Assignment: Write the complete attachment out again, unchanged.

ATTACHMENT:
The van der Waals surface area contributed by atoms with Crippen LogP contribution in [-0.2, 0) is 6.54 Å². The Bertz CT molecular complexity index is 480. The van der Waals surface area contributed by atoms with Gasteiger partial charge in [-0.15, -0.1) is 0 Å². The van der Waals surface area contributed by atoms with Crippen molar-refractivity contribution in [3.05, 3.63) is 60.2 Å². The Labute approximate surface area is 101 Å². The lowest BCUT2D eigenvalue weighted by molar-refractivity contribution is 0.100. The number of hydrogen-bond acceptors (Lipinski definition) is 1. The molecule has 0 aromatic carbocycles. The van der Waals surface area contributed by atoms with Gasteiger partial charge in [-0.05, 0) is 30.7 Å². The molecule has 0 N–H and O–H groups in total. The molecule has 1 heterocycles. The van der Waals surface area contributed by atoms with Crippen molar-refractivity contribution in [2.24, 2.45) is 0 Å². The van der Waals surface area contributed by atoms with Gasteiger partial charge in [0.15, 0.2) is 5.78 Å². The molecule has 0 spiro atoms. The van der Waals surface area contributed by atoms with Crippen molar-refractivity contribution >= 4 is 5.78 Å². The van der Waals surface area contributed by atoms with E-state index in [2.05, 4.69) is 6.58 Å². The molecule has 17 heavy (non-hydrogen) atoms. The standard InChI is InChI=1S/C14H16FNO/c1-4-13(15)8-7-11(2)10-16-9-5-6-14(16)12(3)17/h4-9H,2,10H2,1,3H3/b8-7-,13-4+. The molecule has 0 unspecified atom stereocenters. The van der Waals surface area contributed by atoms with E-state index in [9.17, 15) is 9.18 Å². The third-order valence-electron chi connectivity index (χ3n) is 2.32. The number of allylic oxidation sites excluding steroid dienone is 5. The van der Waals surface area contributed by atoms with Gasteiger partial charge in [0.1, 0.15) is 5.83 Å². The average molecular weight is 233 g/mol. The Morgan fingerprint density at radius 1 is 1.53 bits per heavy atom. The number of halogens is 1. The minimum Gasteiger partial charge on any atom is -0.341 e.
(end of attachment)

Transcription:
The van der Waals surface area contributed by atoms with Crippen LogP contribution in [-0.2, 0) is 6.54 Å². The Bertz CT molecular complexity index is 480. The van der Waals surface area contributed by atoms with Gasteiger partial charge in [-0.15, -0.1) is 0 Å². The van der Waals surface area contributed by atoms with Crippen molar-refractivity contribution in [3.05, 3.63) is 60.2 Å². The Labute approximate surface area is 101 Å². The lowest BCUT2D eigenvalue weighted by molar-refractivity contribution is 0.100. The number of hydrogen-bond acceptors (Lipinski definition) is 1. The molecule has 0 aromatic carbocycles. The van der Waals surface area contributed by atoms with Gasteiger partial charge in [-0.05, 0) is 30.7 Å². The molecule has 0 N–H and O–H groups in total. The molecule has 1 heterocycles. The van der Waals surface area contributed by atoms with Crippen molar-refractivity contribution in [2.24, 2.45) is 0 Å². The van der Waals surface area contributed by atoms with Gasteiger partial charge in [0.15, 0.2) is 5.78 Å². The molecule has 0 spiro atoms. The van der Waals surface area contributed by atoms with Crippen molar-refractivity contribution >= 4 is 5.78 Å². The van der Waals surface area contributed by atoms with E-state index in [2.05, 4.69) is 6.58 Å². The molecule has 17 heavy (non-hydrogen) atoms. The standard InChI is InChI=1S/C14H16FNO/c1-4-13(15)8-7-11(2)10-16-9-5-6-14(16)12(3)17/h4-9H,2,10H2,1,3H3/b8-7-,13-4+. The molecule has 0 unspecified atom stereocenters. The van der Waals surface area contributed by atoms with E-state index in [9.17, 15) is 9.18 Å². The third-order valence-electron chi connectivity index (χ3n) is 2.32. The number of allylic oxidation sites excluding steroid dienone is 5. The van der Waals surface area contributed by atoms with Gasteiger partial charge in [0.1, 0.15) is 5.83 Å². The average molecular weight is 233 g/mol. The Morgan fingerprint density at radius 1 is 1.53 bits per heavy atom. The number of halogens is 1. The minimum Gasteiger partial charge on any atom is -0.341 e.